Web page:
LATHAM, N.Y. - More than 840 days after the first Soldiers and Airmen went on duty to stem an outbreak of the COVID-19 virus in New Rochelle, the New York National Guard’s federally supported COVID-19 mission came to an end June 30.
A force of 269 personnel will remain on state active duty to assist with logistics support and resolve outstanding financial accounts. But no Soldiers and Airmen will remain on federal duty.
The mission, which ran for almost 2 1/2 years, is the most extended domestic operations mission ever conducted by the New York National Guard.
The next longest was during World War I. At that time, 2,000 New York State Guard members were on duty from April 5, 1917, until the war’s end Nov. 11, 1918 — 585 days — to guard railroads, the Erie Canal, and the New York City water system.
From March 2020 to the end of June 2022, 7,077 uniformed men and women did everything from delivering 112,707 gallons of hand sanitizer to helping the New York City medical examiner’s office recover the remains of 5,641 New Yorkers who died in their homes during the pandemic.
“I have been amazed by our service members and their work for New York State and our fellow citizens since March 2020 as we responded to the most significant pandemic in more than 100 years,” said Maj. Gen. Ray Shields, the adjutant general of New York.
“All I can say to the 7,000-plus service members who served on the COVID mission over 28 months is — thank you,” Shields said.
While performing these duties, New York Army and Air National Guard men and women continued to meet their federal missions.
Over 600 Soldiers from the 42nd Infantry Division went to Kuwait in 2020 to command Task Force Spartan Shield. And throughout 2021 and 2022, New York Army Guard units prepared to deploy 2,800 Soldiers to the Middle East and the Horn of Africa.
Meanwhile, the New York Air National Guard supplied research camps in Antarctica and Greenland in 2020, 2021 and 2022, contributed Airmen to Air Expeditionary Wings and deployed rescue assets to the Horn of Africa.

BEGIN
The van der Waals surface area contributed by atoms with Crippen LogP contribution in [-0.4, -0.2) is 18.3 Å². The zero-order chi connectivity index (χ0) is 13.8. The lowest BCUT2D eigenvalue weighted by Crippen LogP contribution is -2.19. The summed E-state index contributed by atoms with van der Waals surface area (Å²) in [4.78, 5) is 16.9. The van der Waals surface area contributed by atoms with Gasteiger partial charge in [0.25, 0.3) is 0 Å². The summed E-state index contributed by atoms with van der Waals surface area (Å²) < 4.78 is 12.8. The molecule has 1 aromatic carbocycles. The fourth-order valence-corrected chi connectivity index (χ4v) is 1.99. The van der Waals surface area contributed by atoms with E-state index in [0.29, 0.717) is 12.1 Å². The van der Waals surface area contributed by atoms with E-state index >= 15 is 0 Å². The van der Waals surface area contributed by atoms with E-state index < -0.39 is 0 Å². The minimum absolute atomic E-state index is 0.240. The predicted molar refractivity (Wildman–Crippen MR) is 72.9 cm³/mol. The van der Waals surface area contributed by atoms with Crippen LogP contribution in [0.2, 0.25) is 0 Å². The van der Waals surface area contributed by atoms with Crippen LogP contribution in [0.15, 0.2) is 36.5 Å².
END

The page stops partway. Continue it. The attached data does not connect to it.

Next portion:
And in 2021, the New York National Guard deployed 1,723 Soldiers and Airmen in Title 32 status to assist in security missions in Washington, D.C., in the wake of the Jan. 6, 2021, Capitol riot.
The initial COVID-19 mission required New York National Guard troops to provide school lunches to New Rochelle school district students. The school had been closed, and the goal was to ensure kids who relied on school lunches got them.
The mission extended to cleaning and disinfecting surfaces in 22 public buildings to destroy the virus. Then the mission expanded to testing people for COVID-19.
Then the pandemic became a national emergency, and every state stood up with Guard forces with federal funding.
Between March 8, 2020, and July 1, 2022, 5,420 New York Army National Guard Soldiers participated in the COVID-19 mission out of a force of 10,700. Out of the 6,000 New York Air National Guard members, 1,080 participated in the mission.
New York’s state defense forces — the New York Naval Militia and the New York Guard — contributed 392 and 182 personnel to the COVID-19 mission.
The task of the troops changed as the pandemic changed.
Guardsmen worked in call centers, distributed over 50 million meals in New York City, collected health care forms from travelers at airports, and assembled millions of COVID-19 test sets.
New York National Guard Soldiers put up a field hospital in the Jacob Javits Convention Center in New York City and helped care for 1,094 COVID-19 patients. Then they turned the site into the largest vaccination clinic in the country and administered 647,973 shots.
The New York National Guard provided 485 Army Guard medics and Air Guard medical technicians to work in nursing homes to solve a staffing shortage.
The state-funded training of 400 military personnel as emergency medical technicians increases that pool of personnel. All but 66 of them became EMT certified.
By June 1, 2022, the New York National Guard had provided 747 personnel at 94 nursing homes.